New Policy Toward Taiwan?
By William Kristol & Gary Schmitt
December 2, 2003
Senior Bush Administration officials may be engineering a dramatic and dangerous shift in American policy toward Taiwan as a gift to the Chinese Premier Wen Jiabao, who is visiting the United States next week. There are two elements of this proposed policy change, both of which favor Beijing at the expense of democratic Taiwan, and one of which may actually encourage Beijing to take military action against Taiwan. Both policy changes are being pushed by the staff of the National Security Council over the objections, we understand, of both the Departments of State and Defense.
First, according to numerous government sources, the senior director for Asian affairs at the National Security Council, James Moriarty, and Doug Paal, the de facto U.S. ambassador to Taiwan, are urging President Bush to declare, privately and perhaps publicly, that the United States opposes Taiwan's independence. This would be a significant change in America's so-called "One-China Policy," a change very much in Beijing's favor.
Until now, the American position on Taiwan's independence has been agnostic. American presidents have said they do not support independence but have also insisted that the cross-Strait issue be settled peacefully and by common agreement of the two sides. The point was that no solution should be imposed on either side. It was also to leave open the possibility that both sides might agree on independence, as indeed might occur were mainland China ever to become democratic (just as Moscow let go of Ukraine after the fall of communism in Russia).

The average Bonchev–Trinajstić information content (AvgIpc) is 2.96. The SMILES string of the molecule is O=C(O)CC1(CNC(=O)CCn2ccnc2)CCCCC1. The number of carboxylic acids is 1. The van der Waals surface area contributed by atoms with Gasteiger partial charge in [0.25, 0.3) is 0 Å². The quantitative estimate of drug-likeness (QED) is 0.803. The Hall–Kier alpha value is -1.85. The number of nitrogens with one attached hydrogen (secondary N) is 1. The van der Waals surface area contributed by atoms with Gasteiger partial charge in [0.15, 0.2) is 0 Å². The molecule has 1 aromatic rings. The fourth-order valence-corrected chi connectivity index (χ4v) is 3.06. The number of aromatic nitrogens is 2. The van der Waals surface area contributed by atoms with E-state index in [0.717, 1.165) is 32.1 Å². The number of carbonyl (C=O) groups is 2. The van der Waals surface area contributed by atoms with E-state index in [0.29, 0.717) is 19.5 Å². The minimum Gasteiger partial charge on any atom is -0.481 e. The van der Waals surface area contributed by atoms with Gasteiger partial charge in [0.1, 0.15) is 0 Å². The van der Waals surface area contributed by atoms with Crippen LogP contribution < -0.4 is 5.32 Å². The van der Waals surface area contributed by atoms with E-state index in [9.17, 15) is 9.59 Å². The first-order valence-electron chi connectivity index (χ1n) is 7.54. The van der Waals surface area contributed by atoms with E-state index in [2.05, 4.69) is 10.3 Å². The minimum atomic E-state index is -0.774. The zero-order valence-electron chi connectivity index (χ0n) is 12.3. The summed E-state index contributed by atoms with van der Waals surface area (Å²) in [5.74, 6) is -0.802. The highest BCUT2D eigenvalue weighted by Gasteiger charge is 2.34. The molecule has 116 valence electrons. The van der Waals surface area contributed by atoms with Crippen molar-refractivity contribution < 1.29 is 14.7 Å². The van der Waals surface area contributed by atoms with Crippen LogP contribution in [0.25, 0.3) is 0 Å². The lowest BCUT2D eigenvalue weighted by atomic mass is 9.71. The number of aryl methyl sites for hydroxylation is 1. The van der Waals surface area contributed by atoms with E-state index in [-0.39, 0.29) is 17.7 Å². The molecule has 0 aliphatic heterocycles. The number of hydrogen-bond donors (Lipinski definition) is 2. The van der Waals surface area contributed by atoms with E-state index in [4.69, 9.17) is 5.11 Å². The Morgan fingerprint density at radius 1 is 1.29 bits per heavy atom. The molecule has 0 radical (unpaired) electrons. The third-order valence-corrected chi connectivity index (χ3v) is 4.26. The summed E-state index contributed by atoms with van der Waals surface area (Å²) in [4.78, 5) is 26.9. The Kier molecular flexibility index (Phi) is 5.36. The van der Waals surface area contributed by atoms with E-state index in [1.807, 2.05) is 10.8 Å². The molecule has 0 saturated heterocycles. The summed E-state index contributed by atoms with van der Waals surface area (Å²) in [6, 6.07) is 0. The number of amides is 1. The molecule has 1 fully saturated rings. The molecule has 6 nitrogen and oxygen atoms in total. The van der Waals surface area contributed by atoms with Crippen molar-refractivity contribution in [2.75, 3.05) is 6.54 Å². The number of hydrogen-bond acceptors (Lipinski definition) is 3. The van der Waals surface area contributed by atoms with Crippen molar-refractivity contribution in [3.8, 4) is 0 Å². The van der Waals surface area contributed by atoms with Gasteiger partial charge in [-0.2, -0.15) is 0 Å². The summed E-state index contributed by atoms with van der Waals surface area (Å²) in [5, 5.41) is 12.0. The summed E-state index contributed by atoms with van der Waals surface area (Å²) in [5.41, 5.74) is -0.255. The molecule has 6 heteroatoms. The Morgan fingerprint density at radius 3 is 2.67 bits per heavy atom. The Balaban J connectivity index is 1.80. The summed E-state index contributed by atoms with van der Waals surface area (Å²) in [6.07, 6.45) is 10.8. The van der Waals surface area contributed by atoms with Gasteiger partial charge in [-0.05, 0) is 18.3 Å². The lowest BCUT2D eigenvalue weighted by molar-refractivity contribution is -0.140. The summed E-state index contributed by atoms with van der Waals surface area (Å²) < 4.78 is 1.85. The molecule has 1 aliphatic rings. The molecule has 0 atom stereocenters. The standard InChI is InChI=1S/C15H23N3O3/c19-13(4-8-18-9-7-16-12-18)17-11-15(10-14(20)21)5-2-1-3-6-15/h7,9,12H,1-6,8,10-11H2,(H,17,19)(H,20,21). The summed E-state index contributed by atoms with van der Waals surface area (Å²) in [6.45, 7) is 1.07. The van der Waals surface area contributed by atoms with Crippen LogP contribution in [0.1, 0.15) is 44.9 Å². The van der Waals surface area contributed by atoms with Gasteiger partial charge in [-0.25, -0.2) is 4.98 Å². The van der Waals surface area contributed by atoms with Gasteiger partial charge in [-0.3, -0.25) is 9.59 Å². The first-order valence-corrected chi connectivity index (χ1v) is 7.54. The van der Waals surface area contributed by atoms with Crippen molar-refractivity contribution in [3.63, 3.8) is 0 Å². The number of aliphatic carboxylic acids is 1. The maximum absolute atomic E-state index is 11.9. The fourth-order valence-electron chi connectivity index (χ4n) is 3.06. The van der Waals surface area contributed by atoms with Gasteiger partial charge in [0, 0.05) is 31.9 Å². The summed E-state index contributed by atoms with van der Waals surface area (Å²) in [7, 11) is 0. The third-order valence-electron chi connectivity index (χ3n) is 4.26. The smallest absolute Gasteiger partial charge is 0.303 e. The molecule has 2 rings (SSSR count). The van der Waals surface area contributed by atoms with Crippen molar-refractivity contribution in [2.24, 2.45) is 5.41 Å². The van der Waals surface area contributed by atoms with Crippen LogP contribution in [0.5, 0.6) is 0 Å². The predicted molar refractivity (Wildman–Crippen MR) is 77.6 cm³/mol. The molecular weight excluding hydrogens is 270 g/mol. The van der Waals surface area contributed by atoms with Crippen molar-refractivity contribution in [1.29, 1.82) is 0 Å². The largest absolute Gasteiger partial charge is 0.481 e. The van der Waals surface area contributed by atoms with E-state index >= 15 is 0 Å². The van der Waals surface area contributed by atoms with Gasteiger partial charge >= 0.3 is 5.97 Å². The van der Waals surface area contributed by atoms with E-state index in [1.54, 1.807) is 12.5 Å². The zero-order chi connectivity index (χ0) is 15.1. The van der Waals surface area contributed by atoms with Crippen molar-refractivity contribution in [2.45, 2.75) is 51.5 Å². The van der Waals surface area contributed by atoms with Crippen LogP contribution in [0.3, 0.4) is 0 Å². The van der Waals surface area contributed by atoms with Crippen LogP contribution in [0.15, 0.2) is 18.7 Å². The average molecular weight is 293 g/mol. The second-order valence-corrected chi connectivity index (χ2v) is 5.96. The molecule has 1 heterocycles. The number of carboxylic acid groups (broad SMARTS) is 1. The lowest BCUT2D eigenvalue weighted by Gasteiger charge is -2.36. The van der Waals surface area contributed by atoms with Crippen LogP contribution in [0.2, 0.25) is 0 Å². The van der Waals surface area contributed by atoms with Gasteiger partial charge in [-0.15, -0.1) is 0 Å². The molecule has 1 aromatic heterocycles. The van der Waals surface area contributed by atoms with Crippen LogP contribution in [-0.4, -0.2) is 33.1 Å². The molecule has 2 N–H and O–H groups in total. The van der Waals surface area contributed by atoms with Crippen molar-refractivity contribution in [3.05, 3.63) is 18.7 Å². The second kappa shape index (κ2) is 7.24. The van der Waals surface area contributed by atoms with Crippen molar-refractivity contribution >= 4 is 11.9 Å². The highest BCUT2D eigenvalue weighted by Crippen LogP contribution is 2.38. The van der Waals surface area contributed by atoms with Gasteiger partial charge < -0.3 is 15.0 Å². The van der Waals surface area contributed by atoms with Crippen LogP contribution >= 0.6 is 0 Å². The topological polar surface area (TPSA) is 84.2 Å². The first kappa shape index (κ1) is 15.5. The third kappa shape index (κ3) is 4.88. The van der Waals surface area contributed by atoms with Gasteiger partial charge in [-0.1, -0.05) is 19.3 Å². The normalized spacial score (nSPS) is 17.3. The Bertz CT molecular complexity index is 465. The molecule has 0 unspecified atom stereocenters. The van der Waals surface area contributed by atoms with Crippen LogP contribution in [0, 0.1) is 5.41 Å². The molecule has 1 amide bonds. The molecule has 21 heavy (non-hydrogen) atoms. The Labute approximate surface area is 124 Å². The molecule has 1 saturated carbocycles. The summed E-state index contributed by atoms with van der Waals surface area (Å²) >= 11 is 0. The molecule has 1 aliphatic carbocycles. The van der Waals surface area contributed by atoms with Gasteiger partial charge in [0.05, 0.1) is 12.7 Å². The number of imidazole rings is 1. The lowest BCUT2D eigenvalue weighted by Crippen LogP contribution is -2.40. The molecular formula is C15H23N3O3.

If the Bush administration changes its policy, it will place the United States in opposition to Taiwanese independence even under that scenario. Above all, however, if the administration makes this change, it will strike a severe blow against the vibrant Taiwanese democracy in a kow-tow to Beijing. After the president's recent stirring remarks in favor of democracy worldwide, this pcore principle in foreign policy.
Moriarty's second proposal is even more worrying. He proposes the United States declare that it will not defend Taiwan if Beijing launches a military attack on the island in response to a "provocation," i.e., some action or statement by Taiwan that Beijing determines moves in the direction of independence. This proposal, if adopted by the administration, could prove disastrous on several grounds.
First of all, it would appear to run counter to the Taiwan Relations Act passed by Congress in 1979. Indeed, it may constitute an effort by the Bush administration in effect to repeal that law by executive fiat. The Act makes it U.S. policy that there should be a peaceful resolution of the dispute between China and Taiwan. But, by suggesting that there may be "legitimate" grounds for China to take offense, this new declaration would condone the very action the law intends to prevent. This would be all the more remarkable given that less than two years ago President Bush reaffirmed the American commitment to Taiwan by declaring that the United States would do "whatever it took" to defend Taiwan.
Second, this proposed policy shift would make war in the Strait more likely, not less. If the United States tells Beijing that it will not defend Taiwan in the event of a "provocation," this can only serve as an inducement to Beijing to threaten to use force, or perhaps actually to use force, on any occasion that Beijing deems Taiwan's behavior "provocative." After all, what constitutes a "provocation"? Beijing believes Taiwan's current status of de facto independence is already unacceptable.